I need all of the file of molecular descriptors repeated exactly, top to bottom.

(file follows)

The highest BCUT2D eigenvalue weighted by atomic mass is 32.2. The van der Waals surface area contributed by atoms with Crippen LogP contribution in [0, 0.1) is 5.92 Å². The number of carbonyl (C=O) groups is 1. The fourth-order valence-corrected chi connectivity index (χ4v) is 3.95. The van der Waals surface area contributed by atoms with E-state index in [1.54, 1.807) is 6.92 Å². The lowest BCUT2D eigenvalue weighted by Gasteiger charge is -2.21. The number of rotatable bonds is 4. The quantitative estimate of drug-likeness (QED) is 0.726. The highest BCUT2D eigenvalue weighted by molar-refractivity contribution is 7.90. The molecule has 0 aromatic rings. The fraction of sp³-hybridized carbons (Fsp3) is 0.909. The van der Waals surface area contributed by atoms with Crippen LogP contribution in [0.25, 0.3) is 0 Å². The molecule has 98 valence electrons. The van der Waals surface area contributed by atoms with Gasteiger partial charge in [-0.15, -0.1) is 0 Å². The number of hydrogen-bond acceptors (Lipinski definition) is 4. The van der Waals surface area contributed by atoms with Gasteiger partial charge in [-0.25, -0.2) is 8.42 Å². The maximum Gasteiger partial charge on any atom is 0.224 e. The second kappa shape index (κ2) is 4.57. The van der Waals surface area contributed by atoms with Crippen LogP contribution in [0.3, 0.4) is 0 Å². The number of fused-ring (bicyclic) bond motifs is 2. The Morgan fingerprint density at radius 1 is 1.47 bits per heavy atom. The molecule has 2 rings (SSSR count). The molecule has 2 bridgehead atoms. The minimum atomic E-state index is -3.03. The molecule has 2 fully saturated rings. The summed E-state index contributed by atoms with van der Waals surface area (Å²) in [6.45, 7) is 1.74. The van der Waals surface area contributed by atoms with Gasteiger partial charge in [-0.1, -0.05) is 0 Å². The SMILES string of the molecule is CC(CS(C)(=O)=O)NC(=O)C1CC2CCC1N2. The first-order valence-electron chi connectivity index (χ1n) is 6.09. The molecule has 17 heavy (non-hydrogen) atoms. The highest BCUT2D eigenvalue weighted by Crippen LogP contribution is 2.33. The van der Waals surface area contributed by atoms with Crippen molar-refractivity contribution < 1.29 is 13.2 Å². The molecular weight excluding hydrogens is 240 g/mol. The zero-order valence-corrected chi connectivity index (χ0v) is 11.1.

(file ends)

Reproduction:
The highest BCUT2D eigenvalue weighted by atomic mass is 32.2. The van der Waals surface area contributed by atoms with Crippen LogP contribution in [0, 0.1) is 5.92 Å². The number of carbonyl (C=O) groups is 1. The fourth-order valence-corrected chi connectivity index (χ4v) is 3.95. The van der Waals surface area contributed by atoms with E-state index in [1.54, 1.807) is 6.92 Å². The lowest BCUT2D eigenvalue weighted by Gasteiger charge is -2.21. The number of rotatable bonds is 4. The quantitative estimate of drug-likeness (QED) is 0.726. The highest BCUT2D eigenvalue weighted by molar-refractivity contribution is 7.90. The molecule has 0 aromatic rings. The fraction of sp³-hybridized carbons (Fsp3) is 0.909. The van der Waals surface area contributed by atoms with Crippen LogP contribution in [0.25, 0.3) is 0 Å². The molecule has 98 valence electrons. The van der Waals surface area contributed by atoms with Gasteiger partial charge in [-0.15, -0.1) is 0 Å². The number of hydrogen-bond acceptors (Lipinski definition) is 4. The van der Waals surface area contributed by atoms with Gasteiger partial charge in [-0.25, -0.2) is 8.42 Å². The maximum Gasteiger partial charge on any atom is 0.224 e. The second kappa shape index (κ2) is 4.57. The van der Waals surface area contributed by atoms with Crippen LogP contribution in [0.3, 0.4) is 0 Å². The number of fused-ring (bicyclic) bond motifs is 2. The Morgan fingerprint density at radius 1 is 1.47 bits per heavy atom. The molecule has 2 rings (SSSR count). The molecule has 2 bridgehead atoms. The minimum atomic E-state index is -3.03. The molecule has 2 fully saturated rings. The summed E-state index contributed by atoms with van der Waals surface area (Å²) in [6.45, 7) is 1.74. The van der Waals surface area contributed by atoms with Gasteiger partial charge in [-0.1, -0.05) is 0 Å². The SMILES string of the molecule is CC(CS(C)(=O)=O)NC(=O)C1CC2CCC1N2. The first-order valence-electron chi connectivity index (χ1n) is 6.09. The molecule has 17 heavy (non-hydrogen) atoms. The highest BCUT2D eigenvalue weighted by Crippen LogP contribution is 2.33. The van der Waals surface area contributed by atoms with Crippen molar-refractivity contribution < 1.29 is 13.2 Å². The molecular weight excluding hydrogens is 240 g/mol. The zero-order valence-corrected chi connectivity index (χ0v) is 11.1.